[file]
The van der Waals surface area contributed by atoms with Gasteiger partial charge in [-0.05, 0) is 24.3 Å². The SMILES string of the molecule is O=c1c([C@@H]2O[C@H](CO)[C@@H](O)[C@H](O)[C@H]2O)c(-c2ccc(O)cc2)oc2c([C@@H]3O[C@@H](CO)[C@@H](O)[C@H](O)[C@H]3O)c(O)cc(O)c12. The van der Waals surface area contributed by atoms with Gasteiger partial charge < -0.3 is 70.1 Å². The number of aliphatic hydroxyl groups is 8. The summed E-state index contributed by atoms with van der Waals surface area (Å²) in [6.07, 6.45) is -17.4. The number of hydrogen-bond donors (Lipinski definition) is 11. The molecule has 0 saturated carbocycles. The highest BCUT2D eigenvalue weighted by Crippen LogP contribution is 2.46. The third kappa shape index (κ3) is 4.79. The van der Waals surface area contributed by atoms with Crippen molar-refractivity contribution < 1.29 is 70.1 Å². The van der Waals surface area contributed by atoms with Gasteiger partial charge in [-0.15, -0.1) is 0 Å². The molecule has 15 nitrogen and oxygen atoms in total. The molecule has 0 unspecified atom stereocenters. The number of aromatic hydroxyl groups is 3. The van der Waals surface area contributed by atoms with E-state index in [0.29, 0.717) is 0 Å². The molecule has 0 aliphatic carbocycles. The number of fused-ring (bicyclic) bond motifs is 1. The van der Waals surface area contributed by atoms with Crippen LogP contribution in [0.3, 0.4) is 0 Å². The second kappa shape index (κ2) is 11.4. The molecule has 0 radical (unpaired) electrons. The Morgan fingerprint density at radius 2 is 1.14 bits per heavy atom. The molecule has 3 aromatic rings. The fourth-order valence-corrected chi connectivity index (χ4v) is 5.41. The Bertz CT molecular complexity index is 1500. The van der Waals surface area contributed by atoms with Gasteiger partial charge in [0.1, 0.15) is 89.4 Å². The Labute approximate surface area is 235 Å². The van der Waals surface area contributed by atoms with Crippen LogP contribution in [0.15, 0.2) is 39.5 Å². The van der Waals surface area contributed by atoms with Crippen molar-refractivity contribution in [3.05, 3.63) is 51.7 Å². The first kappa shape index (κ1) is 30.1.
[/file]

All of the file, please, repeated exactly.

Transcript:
The van der Waals surface area contributed by atoms with Gasteiger partial charge in [-0.05, 0) is 24.3 Å². The SMILES string of the molecule is O=c1c([C@@H]2O[C@H](CO)[C@@H](O)[C@H](O)[C@H]2O)c(-c2ccc(O)cc2)oc2c([C@@H]3O[C@@H](CO)[C@@H](O)[C@H](O)[C@H]3O)c(O)cc(O)c12. The van der Waals surface area contributed by atoms with Gasteiger partial charge < -0.3 is 70.1 Å². The number of aliphatic hydroxyl groups is 8. The summed E-state index contributed by atoms with van der Waals surface area (Å²) in [6.07, 6.45) is -17.4. The number of hydrogen-bond donors (Lipinski definition) is 11. The molecule has 0 saturated carbocycles. The highest BCUT2D eigenvalue weighted by Crippen LogP contribution is 2.46. The third kappa shape index (κ3) is 4.79. The van der Waals surface area contributed by atoms with Crippen molar-refractivity contribution < 1.29 is 70.1 Å². The van der Waals surface area contributed by atoms with Gasteiger partial charge in [-0.15, -0.1) is 0 Å². The molecule has 15 nitrogen and oxygen atoms in total. The molecule has 0 unspecified atom stereocenters. The number of aromatic hydroxyl groups is 3. The van der Waals surface area contributed by atoms with E-state index in [0.29, 0.717) is 0 Å². The molecule has 0 aliphatic carbocycles. The number of fused-ring (bicyclic) bond motifs is 1. The van der Waals surface area contributed by atoms with Crippen LogP contribution in [0.3, 0.4) is 0 Å². The second kappa shape index (κ2) is 11.4. The molecule has 0 radical (unpaired) electrons. The Morgan fingerprint density at radius 2 is 1.14 bits per heavy atom. The molecule has 3 aromatic rings. The fourth-order valence-corrected chi connectivity index (χ4v) is 5.41. The Bertz CT molecular complexity index is 1500. The van der Waals surface area contributed by atoms with Gasteiger partial charge in [0.1, 0.15) is 89.4 Å². The Labute approximate surface area is 235 Å². The van der Waals surface area contributed by atoms with Crippen LogP contribution in [0.15, 0.2) is 39.5 Å². The van der Waals surface area contributed by atoms with Crippen molar-refractivity contribution in [3.05, 3.63) is 51.7 Å². The first kappa shape index (κ1) is 30.1.